Actions speak louder than words
By Clare Rewcastle
A few days back the chief executive of the Malaysian Palm Oil Council (MPOC), Yusof Basiron, launched an attack on Sarawak Report, claiming it was a “sinister voice” for criticising corrupt practices in the oil palm industry, including misleading PR campaigns funded by his organisation.
His standpoint was that the oil palm industry is all about helping smallholders and he even went so far as to accuse Sarawak Report of “mocking smallholders’, which is of course untrue.
Sarawak Report replied to this widely disseminated and coordinated attack by Yusof, which included lots of tweeting and Facebook attacks on MPOC-funded web vehicles.
However, there has now emerged two news stories, which answer Yusof far more effectively, in that they come from the mouths of smallholders themselves.
In the first case, native landowners from Tinjar and Serian have made a formal protest to Yusof’s MPOC for issuing orders to local mills not to receive their fruits, thereby ruining their crops and hard-earned livelihoods.
MPOB playing “judge and executioner” before decision in court
These native communities exercised their absolute and fundamental right to start legal proceedings against big agribusinesses, which they believe have illegally grabbed their native lands into their plantations.
In a press release today the hard-pressed native land- owners of Tinjar put it plainly:
“The villagers from the four villages in Tinjar have planted and harvested their own oil palm on their own native customary rights (NCR) land, but just because they are currently in a legal dispute with Boustead PELITA Tinjar Sdn. Bhd., a joint venture (JV) company between an oil palm company from Peninsular Malaysia, Boustead Holdings and the state owned agency, PELITA, over their NCR lands, MPOB refuses to buy oil palm from the villagers.
The villagers in Tinjar are not happy that MPOB is playing ‘judge and executioner’ and penalising the villagers before any decision is made in the court of law.”
Separately, villagers from Serian have also been excluded from the mills on the orders of the MPOC, as punishment for actually having WON their own case against another big company that was likewise intruding on their lands.
The smallholders point out that, even though they have won their case in a court of law, Yusof and the MPOC have taken the sides of the big agribusinesses and have brutally and illegally punished the smallholders for standing up for their rights:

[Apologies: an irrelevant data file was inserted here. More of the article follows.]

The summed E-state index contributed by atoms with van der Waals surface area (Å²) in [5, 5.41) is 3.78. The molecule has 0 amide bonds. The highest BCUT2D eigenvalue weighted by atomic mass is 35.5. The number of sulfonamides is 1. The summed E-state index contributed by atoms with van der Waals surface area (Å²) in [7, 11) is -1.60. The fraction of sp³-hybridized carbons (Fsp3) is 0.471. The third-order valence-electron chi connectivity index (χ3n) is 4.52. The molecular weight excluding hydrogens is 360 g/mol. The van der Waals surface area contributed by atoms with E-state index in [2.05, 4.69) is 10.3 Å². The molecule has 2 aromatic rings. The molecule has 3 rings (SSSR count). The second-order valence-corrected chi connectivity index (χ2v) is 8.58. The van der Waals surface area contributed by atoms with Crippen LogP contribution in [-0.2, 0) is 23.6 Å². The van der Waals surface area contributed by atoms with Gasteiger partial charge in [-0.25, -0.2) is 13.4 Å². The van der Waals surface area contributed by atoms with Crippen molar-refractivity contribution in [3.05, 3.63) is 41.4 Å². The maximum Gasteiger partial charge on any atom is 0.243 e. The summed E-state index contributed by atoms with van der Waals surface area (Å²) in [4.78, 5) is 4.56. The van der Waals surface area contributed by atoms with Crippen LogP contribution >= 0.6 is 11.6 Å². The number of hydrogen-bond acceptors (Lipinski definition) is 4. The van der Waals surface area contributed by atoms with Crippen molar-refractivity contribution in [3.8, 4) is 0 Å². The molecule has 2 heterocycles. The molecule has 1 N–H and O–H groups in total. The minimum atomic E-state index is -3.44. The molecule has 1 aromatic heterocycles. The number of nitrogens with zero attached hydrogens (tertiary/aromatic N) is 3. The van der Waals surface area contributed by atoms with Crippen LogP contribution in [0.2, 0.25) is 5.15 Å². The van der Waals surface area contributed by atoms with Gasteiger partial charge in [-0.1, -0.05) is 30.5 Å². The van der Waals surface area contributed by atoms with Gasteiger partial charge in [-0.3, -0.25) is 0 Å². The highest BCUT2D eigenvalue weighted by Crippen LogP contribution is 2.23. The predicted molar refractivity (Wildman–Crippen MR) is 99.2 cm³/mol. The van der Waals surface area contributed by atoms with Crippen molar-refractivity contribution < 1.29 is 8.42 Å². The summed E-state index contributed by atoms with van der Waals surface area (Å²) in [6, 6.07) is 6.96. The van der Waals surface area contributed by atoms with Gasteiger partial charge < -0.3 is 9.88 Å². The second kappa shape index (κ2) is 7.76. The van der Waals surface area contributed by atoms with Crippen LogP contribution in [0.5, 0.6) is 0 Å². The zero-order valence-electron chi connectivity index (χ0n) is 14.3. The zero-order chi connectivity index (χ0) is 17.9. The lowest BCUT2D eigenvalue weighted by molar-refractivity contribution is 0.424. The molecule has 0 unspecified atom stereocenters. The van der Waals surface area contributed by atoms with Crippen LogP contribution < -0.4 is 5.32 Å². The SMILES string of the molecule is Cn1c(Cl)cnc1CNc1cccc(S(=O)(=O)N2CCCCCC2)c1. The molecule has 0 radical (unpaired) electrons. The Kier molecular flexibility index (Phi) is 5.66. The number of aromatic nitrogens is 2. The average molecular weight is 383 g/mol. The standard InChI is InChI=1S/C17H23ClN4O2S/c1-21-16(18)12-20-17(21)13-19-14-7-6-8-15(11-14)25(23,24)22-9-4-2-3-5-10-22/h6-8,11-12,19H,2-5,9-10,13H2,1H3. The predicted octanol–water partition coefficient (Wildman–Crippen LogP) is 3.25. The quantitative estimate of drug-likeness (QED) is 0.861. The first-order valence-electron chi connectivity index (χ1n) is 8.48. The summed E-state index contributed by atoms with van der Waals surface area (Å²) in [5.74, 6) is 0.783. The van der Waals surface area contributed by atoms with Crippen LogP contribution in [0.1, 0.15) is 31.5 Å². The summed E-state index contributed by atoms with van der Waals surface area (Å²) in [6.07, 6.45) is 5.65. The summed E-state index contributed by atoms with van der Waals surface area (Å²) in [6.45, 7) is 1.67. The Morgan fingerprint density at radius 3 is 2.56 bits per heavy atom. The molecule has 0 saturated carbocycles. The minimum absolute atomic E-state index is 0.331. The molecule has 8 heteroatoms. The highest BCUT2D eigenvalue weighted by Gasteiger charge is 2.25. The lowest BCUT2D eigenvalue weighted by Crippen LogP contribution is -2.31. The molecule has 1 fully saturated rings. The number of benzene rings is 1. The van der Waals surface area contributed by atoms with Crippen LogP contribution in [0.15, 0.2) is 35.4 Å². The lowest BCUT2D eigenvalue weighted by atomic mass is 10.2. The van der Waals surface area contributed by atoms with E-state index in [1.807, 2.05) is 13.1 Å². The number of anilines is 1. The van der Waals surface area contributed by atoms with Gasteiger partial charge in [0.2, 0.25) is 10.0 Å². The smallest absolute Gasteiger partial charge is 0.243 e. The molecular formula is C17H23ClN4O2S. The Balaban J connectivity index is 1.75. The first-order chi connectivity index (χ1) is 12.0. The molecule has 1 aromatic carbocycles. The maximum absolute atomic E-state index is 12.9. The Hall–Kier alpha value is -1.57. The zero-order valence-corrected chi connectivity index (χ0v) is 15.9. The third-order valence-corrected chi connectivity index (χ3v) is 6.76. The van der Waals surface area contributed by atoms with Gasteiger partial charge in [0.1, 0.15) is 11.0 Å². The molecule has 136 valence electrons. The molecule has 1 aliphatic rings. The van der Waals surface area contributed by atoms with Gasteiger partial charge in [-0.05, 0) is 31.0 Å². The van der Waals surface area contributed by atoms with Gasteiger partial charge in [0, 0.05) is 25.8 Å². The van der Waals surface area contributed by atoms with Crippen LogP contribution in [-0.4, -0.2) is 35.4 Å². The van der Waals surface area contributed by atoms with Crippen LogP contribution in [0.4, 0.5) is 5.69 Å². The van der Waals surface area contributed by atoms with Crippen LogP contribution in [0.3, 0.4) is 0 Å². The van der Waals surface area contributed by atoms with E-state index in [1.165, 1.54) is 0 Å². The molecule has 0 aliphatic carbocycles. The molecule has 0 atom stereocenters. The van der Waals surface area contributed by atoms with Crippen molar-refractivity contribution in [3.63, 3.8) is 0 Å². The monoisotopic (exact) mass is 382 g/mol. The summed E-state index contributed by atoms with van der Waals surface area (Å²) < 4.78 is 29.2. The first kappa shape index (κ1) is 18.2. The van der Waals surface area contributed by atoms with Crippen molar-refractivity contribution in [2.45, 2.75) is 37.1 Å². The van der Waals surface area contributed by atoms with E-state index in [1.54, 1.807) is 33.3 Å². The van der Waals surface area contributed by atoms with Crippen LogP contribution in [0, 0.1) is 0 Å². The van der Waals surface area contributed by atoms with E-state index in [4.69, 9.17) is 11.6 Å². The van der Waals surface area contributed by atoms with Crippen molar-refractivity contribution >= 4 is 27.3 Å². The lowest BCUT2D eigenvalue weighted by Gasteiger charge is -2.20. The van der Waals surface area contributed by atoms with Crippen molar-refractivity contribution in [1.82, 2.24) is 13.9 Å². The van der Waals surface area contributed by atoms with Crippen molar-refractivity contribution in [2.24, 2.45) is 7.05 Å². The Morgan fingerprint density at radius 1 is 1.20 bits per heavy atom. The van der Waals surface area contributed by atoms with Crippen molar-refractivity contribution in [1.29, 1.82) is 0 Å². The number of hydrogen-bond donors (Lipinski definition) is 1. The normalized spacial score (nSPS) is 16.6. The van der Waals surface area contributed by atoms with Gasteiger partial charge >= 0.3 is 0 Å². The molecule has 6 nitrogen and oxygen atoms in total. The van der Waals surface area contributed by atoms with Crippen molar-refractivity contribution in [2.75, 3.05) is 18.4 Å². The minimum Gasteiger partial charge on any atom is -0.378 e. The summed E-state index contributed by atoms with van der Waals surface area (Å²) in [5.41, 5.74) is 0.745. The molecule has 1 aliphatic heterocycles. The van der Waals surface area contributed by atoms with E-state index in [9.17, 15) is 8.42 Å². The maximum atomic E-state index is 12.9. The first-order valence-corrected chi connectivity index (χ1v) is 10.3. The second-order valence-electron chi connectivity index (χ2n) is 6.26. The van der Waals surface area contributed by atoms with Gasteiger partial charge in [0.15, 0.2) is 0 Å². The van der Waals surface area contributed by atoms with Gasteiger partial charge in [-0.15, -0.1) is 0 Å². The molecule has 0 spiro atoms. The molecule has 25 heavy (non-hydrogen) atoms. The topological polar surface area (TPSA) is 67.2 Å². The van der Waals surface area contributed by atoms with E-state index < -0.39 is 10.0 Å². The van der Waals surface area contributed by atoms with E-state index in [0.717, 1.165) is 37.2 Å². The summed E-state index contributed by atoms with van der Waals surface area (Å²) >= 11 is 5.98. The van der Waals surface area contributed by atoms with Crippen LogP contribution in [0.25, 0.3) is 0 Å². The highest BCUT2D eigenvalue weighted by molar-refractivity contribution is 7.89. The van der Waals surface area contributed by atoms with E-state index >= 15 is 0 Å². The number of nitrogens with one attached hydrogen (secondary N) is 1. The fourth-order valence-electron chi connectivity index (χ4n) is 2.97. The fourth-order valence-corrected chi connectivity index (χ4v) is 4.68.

“The courts have decided that the land is ours, how can MPOB accuse us of stealing on our own land”?
How indeed Yusof?
And how, under such circumstances, can the MPOC seriously claim to be championing smallholders, when he has shown himself to be willing to ruthlessly destroy their crops and livelihoods in order to prove that big business is the boss?
Snatching people’s land does not help smallholders out of poverty
The second news story concerning smallholders and the MPOC reports an equally familiar problem.
In this case a small oil palm farmer Cobbold anak Lusio has also been forced to go to court after a government subsidiary company took 30 hectares of his land, destroyed 3,000 of his fruit and rubber trees and threatening him with violence if he tries to enter his own legal territory.
“At the same time, Winsome Pelita lodged a false police report, resulting in him and his workers being arrested and locked up at a police station,” continues this news report, which is a scenario that is highly familiar to native landowners facing big company predators in Sarawak.
Thugs for this company have also threatened and intimidated Cobbold and his workers, which is another sadly familiar characteristic of big plantation land grabbers, whom the MPOC represents in Sarawak.
So, is all this Yusof Basiron’s idea of “helping smallholders”?
Is snatching small people’s land; beating them up and then punishing them for taking court action, by refusing to process the fruits of their hard labour, the way that the MPOC thinks they can ‘help smallholders out of poverty’?
Or should we conclude that in fact the MPOC is the cat’s paw of big businesses and corrupt politicians, and that all this talk about supporting smallholders is so much greenwash?
After all, actions speak louder than words.
Clare Rewcastle is editor of the Sarawak Report
How long will the Sarawak govt. treat the natives with contempt! Instead of helping these people they are robbing and cheating them, and allowing their cronies to do the same. Also these evil people in the MPOC are creating trouble for these poor natives.
Let God do to them all as their folly and evil deserves!